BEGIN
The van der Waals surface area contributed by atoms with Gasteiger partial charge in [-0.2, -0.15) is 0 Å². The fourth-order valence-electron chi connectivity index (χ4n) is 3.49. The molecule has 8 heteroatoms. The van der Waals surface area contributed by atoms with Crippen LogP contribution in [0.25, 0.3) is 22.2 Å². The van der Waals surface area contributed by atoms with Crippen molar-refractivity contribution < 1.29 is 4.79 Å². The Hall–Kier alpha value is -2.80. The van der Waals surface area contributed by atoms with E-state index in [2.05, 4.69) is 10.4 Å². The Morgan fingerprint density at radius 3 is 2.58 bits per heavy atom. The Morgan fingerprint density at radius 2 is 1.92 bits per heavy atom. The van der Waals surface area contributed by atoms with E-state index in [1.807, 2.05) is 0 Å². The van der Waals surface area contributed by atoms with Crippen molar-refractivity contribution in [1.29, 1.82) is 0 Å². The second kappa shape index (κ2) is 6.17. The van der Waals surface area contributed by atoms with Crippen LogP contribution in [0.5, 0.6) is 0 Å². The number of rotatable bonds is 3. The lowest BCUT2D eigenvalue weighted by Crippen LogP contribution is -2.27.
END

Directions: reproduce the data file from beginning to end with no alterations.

The van der Waals surface area contributed by atoms with Gasteiger partial charge in [-0.2, -0.15) is 0 Å². The fourth-order valence-electron chi connectivity index (χ4n) is 3.49. The molecule has 8 heteroatoms. The van der Waals surface area contributed by atoms with Crippen LogP contribution in [0.25, 0.3) is 22.2 Å². The van der Waals surface area contributed by atoms with Crippen molar-refractivity contribution < 1.29 is 4.79 Å². The Hall–Kier alpha value is -2.80. The van der Waals surface area contributed by atoms with E-state index in [2.05, 4.69) is 10.4 Å². The Morgan fingerprint density at radius 3 is 2.58 bits per heavy atom. The Morgan fingerprint density at radius 2 is 1.92 bits per heavy atom. The van der Waals surface area contributed by atoms with E-state index in [1.807, 2.05) is 0 Å². The van der Waals surface area contributed by atoms with Crippen molar-refractivity contribution in [1.29, 1.82) is 0 Å². The second kappa shape index (κ2) is 6.17. The van der Waals surface area contributed by atoms with Crippen LogP contribution in [0.5, 0.6) is 0 Å². The number of rotatable bonds is 3. The lowest BCUT2D eigenvalue weighted by Crippen LogP contribution is -2.27.